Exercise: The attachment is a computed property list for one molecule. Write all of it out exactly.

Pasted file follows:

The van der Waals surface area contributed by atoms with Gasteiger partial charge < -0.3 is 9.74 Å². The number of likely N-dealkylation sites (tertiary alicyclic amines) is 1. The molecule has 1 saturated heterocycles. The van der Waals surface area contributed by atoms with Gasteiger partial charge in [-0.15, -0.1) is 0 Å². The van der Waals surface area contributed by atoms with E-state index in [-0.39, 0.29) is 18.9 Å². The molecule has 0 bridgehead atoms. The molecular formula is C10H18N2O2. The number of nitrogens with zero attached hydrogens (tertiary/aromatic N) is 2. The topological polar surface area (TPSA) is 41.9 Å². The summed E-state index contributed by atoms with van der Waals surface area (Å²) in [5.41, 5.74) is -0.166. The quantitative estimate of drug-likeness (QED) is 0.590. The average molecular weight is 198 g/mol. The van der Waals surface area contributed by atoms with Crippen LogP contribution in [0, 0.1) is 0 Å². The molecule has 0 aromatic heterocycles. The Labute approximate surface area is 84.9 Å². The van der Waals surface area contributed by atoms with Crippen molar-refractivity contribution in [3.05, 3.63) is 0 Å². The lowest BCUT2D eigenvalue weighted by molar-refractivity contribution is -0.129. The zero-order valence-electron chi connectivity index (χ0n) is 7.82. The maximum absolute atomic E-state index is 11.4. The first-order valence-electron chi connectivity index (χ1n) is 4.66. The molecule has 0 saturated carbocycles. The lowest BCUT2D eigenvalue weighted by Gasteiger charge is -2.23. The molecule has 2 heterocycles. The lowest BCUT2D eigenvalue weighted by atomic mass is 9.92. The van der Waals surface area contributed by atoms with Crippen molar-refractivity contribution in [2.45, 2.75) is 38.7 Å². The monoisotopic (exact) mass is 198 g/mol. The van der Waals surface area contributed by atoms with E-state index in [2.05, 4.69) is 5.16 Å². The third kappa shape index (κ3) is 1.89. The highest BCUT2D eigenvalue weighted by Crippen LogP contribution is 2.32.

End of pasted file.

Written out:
The van der Waals surface area contributed by atoms with Gasteiger partial charge < -0.3 is 9.74 Å². The number of likely N-dealkylation sites (tertiary alicyclic amines) is 1. The molecule has 1 saturated heterocycles. The van der Waals surface area contributed by atoms with Gasteiger partial charge in [-0.15, -0.1) is 0 Å². The van der Waals surface area contributed by atoms with E-state index in [-0.39, 0.29) is 18.9 Å². The molecule has 0 bridgehead atoms. The molecular formula is C10H18N2O2. The number of nitrogens with zero attached hydrogens (tertiary/aromatic N) is 2. The topological polar surface area (TPSA) is 41.9 Å². The summed E-state index contributed by atoms with van der Waals surface area (Å²) in [5.41, 5.74) is -0.166. The quantitative estimate of drug-likeness (QED) is 0.590. The average molecular weight is 198 g/mol. The van der Waals surface area contributed by atoms with Crippen LogP contribution in [0, 0.1) is 0 Å². The molecule has 0 aromatic heterocycles. The Labute approximate surface area is 84.9 Å². The van der Waals surface area contributed by atoms with Crippen molar-refractivity contribution in [3.05, 3.63) is 0 Å². The lowest BCUT2D eigenvalue weighted by molar-refractivity contribution is -0.129. The zero-order valence-electron chi connectivity index (χ0n) is 7.82. The maximum absolute atomic E-state index is 11.4. The first-order valence-electron chi connectivity index (χ1n) is 4.66. The molecule has 0 saturated carbocycles. The lowest BCUT2D eigenvalue weighted by Gasteiger charge is -2.23. The molecule has 2 heterocycles. The lowest BCUT2D eigenvalue weighted by atomic mass is 9.92. The van der Waals surface area contributed by atoms with Crippen molar-refractivity contribution in [2.45, 2.75) is 38.7 Å². The monoisotopic (exact) mass is 198 g/mol. The van der Waals surface area contributed by atoms with E-state index in [2.05, 4.69) is 5.16 Å². The third kappa shape index (κ3) is 1.89. The highest BCUT2D eigenvalue weighted by Crippen LogP contribution is 2.32.